Have you ever wondered why some people seem to feel less pain than others?
You could find the answer you seek practicing yoga…The benefits that mindfulness brings to your body and your mind are well known: reduce stress and anxiety, improve memory and other cognitive functions. But that’s not all! New study – conducted at Wake Forest School of Medicine – is adding another advantage to this list: mindful people actually feel less pain than others do. Research show that people with higher dispositional mindfulness during painful experience showed greater deactivation in a brain region called the posterior cingulate cortex, a central neural node of the default mode network.
«Mindfulness is related to being aware of the present moment without too much emotional reaction or judgment – said lead author Fadel Zeidan – We now know that some people are more mindful than others, and those people seemingly feel less pain».
During the study, published in the monthly peer-reviewed medical journal PAIN, were analysed nearly 100 healthy volunteers to determine if dispositional mindfulness – an individual’s innate or natural level of mindfulness – was associated with lower pain sensitivity and to identify what brain mechanisms were involved.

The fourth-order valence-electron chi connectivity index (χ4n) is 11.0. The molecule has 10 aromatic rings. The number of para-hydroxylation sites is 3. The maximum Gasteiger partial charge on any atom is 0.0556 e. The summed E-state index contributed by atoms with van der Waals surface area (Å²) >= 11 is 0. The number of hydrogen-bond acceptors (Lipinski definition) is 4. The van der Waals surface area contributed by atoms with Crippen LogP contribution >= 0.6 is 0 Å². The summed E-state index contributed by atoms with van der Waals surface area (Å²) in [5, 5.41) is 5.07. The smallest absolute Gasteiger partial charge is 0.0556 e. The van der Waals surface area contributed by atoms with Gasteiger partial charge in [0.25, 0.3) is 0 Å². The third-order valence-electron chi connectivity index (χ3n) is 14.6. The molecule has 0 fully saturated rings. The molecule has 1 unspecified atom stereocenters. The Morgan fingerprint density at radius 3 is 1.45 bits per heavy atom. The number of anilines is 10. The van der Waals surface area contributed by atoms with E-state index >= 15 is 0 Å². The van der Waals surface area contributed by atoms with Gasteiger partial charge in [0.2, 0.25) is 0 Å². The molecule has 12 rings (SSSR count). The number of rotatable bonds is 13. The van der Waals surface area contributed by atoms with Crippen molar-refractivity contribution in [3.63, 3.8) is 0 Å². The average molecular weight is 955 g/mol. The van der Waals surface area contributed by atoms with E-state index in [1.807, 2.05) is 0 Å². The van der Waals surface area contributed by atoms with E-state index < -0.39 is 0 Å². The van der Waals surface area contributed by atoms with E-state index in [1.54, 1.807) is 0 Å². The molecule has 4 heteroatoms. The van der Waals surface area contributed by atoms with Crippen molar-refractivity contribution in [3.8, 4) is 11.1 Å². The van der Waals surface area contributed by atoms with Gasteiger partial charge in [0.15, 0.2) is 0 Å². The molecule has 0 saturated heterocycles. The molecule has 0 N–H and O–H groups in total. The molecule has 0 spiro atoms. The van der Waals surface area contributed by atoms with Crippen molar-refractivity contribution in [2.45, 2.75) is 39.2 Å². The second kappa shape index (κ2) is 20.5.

The brain plays a big part in how you manage the pain. When pain goes on, changes occur to the nervous system which result in it becoming hypersensitive and high-strung. When something hurts you can take a rest, but is not always the right way to get better. Resting an hurt body part may be a good idea at times, but when you move less you could increase pain. The key is to find activities that challenge the pain system.
So, KEEP THE PAIN AWAY!
Yoga focuses on gentle moves that send positive messages to the brain about movement. Practicing yoga also helps people learn to listen to their bodies and understand the source of their pain. Through yoga, you can find the best way to communicate with your own body! Some good exercises that you can try are: take a breath into pain sources, learn to relax muscles around pain sources and meditate reducing stress and anxiety. Practicing yoga commonly can let up on muscular tension or pain by improving range of motion and increasing muscle strength.
Pain tolerance is something that is built up over time, through experience and rises and falls. Your body is influenced by the physical and emotional challenges that the world offers you and – therefore – tolerance to pain also depends on what happens in the rest of your life. As you become more comfortable with pain and more attuned to your own tolerance, you’ll gain insights into your behavior and state of mind.
The more you’re able to accept and deal with painful experiences, the more opportunities you’ll have to enjoying life, break down your limits and open yourself up to new chances.
Keep going, yogi!